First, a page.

Although many of us may use ‘mood’ and ‘emotion’ interchangeably, knowing the difference can be an important step in understanding our own mental health or the mental health of those around us.
There are a variety of emotions that we all experience, and these emotions are triggered by an immediate circumstance. We may feel happy when we see a loved one, cry during a sad movie, or feel nervous driving during a snowstorm. These emotions may feel intense in the moment and usually pass once the event is over. Emotions are a physiological response and are expressive in that we can see (usually) that someone is mad or sad in the moment.
Our moods, however, are described as either good or bad. For example, if I am generally in a good mood I would feel and show comfortable emotions such as happiness or gratitude, but if my mood is generally bad, I may feel depressed or anxious. Our moods are not immediate and may be attributed to a variety of life circumstances such as financial struggles or pressure at work or home. In the context of mental health, our mood is not a reaction to a particular situation but is described as a “state” of feeling. Although our mood is less intense than an emotional response, it can last for hours, days, or longer.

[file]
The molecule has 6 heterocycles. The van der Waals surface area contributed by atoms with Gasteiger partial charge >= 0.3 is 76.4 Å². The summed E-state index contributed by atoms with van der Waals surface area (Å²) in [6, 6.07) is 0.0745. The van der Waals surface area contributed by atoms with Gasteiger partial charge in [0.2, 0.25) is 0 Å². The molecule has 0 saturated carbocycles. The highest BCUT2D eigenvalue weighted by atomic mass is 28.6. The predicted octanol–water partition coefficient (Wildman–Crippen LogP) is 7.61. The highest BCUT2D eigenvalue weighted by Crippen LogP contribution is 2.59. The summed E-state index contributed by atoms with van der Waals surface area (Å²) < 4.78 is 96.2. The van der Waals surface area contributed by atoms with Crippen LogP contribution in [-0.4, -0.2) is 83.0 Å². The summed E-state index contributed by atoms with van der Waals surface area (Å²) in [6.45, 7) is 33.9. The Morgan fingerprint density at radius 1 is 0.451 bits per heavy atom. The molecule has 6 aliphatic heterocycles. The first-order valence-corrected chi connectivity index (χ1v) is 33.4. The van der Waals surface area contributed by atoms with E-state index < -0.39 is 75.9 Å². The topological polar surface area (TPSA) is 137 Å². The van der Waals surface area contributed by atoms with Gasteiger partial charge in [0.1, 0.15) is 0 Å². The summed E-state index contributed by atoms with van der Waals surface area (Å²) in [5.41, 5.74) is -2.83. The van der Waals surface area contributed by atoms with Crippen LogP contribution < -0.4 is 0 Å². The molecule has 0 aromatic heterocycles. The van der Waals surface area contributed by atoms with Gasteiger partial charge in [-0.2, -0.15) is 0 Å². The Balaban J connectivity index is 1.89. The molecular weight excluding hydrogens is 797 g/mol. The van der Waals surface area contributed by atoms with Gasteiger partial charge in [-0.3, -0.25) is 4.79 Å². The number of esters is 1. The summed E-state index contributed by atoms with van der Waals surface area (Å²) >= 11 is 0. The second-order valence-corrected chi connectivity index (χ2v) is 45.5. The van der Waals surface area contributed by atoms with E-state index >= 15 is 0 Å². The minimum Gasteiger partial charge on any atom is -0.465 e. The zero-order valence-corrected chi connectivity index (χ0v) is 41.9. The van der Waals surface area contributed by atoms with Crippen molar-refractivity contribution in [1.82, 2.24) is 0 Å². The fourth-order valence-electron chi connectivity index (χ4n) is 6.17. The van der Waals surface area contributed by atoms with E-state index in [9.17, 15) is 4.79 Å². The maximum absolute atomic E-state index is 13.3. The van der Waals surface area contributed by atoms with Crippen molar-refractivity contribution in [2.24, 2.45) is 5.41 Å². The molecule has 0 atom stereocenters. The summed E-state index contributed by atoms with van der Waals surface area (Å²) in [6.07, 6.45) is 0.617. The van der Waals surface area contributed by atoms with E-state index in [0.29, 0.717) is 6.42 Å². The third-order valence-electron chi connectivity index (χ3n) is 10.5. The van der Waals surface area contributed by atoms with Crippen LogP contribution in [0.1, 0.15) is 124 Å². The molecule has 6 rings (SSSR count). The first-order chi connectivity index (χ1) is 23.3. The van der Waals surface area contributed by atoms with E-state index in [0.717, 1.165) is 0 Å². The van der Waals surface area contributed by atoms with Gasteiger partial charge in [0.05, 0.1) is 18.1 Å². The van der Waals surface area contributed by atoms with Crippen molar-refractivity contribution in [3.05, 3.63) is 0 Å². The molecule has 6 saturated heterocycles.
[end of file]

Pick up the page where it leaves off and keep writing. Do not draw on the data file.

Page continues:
Knowing the difference between our emotions and our moods is important. Did something trigger us to feel this immediate emotional expression? Are there ongoing life circumstances that are contributing to my depressive mood? Answering these questions could be a helpful first step in understanding, healing, and moving forward.
Written by Ashley Carlson, Canadian Certified Counsellor & Psychotherapist with Wildflowers